The Traumatized Trollers

We are attached to their successes and failures, especially in this age of digital media.

It’s no surprise to me that Pakistan’s social media is flooded with news of the unthinkable; Shoaib Malik’s marriage to Sana Javed. How shocking for the human race to witness that two individuals got divorced and decided to re-marry. Did they not realize that as ce­lebrities who are idealized by many, they cannot make choices that make them fall from the pedestal? And so, Twit­ter or X is trending, and social media is choked with trolls and speculations and criticism for this marriage. Old vid­eos of Shoaib and Sania and Shoaib and Sana are surfacing and we are all trying to give our two cents on why both these marriages failed. The popular vote is that it’s a case of an illicit affair and of course, how can the Pakistani soci­ety forgive an affair? We can ignore in­justice, crimes, ill-treatment of the un­derprivileged, basically the crumbling state of affairs in the country currently but will happily jump on the bandwag­on of trolling and hateful judgment of personal choice of others.

I am a therapist and at the risk of sounding like a broken record, I can’t but help look at everything through the psychological lens. So, who are these trollers? People who post inflamma­tory and offensive comments on social media accounts to their heart’s desire. They seem to be running free without any sense of boundaries. Many of us will argue that it shows their lack of credi­bility and failing sense of humanity and empathy. We troll the trollers and attri­bute this behavior to their backgrounds and by that, we mean lack of education, and social status and there is no doubt that we are judging them for judging.

It is important to look at this culture of trolling from a wider lens. Firstly, ce­lebs these days have created a space in­viting the world to witness their per­sonal lives and they permit the public to know about their private lives. It’s a choice they have made via social medi­ums like Instagram where they are re­vealing information about their lives to the world. Does that mean they should receive hate? No. But look at it as the celebs now having family members beyond the blood ones and so fami­ly members criticizing anyone’s life choices won’t be considered trolling, will it? Insta family now has the right given by the celeb himself to comment on his life choices.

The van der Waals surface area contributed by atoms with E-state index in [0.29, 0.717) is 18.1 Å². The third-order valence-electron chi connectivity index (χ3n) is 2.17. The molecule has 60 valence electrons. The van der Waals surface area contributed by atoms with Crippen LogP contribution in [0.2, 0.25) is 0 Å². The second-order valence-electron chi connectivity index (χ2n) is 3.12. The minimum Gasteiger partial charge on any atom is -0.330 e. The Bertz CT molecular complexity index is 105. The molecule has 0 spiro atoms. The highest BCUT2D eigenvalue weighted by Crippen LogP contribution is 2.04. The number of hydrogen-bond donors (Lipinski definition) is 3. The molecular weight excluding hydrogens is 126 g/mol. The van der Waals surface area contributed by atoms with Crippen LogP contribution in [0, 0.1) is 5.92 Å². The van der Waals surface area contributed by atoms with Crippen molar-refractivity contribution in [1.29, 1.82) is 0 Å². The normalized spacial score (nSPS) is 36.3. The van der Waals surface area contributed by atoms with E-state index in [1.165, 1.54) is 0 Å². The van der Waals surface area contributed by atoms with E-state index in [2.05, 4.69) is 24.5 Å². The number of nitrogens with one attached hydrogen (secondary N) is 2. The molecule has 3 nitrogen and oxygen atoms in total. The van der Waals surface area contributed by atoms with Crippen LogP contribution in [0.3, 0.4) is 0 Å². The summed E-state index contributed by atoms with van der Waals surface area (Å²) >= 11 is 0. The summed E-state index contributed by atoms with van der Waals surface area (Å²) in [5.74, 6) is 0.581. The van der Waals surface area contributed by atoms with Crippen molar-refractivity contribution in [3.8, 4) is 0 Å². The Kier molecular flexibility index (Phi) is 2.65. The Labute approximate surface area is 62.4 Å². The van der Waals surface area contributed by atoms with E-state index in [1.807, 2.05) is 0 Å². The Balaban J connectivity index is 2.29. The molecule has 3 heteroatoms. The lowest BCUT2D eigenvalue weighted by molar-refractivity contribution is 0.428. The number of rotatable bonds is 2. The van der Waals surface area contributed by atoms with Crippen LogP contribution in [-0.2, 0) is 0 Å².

Another factor to consider here is that many of us vicariously live our un­fulfilled lives through these celebrities. We are attached to their successes and failures, especially in this age of digital media where there is very little sense of mystery around a celebrity’s life and a lot is known.

Let us also understand that we all want to believe that celebrities lead perfect happy lives and that the picture is portrayed through various social me­dia posts. It all feeds into our idealized projections and compensates for our losses and painful experiences. The fan­tasy image created by these public fig­ures becomes bigger and bigger and in­stills hope in us and makes us dream for the same. A celeb getting married for example and we see a successful couple balancing work and a great re­lationship which for many of us is in­spiring and we start to believe it as an ultimate truth. And when we hear of a divorce and unlike the earlier constant information of holidays and dinner and romantic birthday wishes, the relation­ship challenges are never shared and we wake up in our morning to hear the fantasy castle crashing before our very own eyes with news like a divorce.

So, I don’t blame the trollers for their trauma response which comes across as hateful trolls. There is shock and anger which is rooted in the denial of the reality of life which hits them in the face with the news like a divorce of two people loved by many. So, in a knee-jerk reaction, they troll away, and it is all an emotional response to some­thing that is triggered within them. I remember how upset I had felt when I learned that Sajjal Ali and Ahad Raza Mir had separated.

If any of the traumatized trollers are reading this, I get you. I understand why a stranger’s life choice provokes such a reaction from you. But next time, breathe take a pause, and try to process what a piece of news like this means for you in your personal life rather than de­flecting it on someone who probably won’t even read your post. Slow down and see why you are so triggered, and if you can use that information to choose differently for your life. Traumatizing others with your trolls because of your unprocessed wounds is not the answer.

Zara Maqbool
The writer is a BACP (British Association for Counselling and Psycho-therapy) accredited individual and couple psycho-therapist based in Islamabad. She can be reached at

The writer is a BACP (British Association For Counselling and Psychotherapy) accredited individual and couple psychotherapist based in Islamabad. She can be reached at or her official website.

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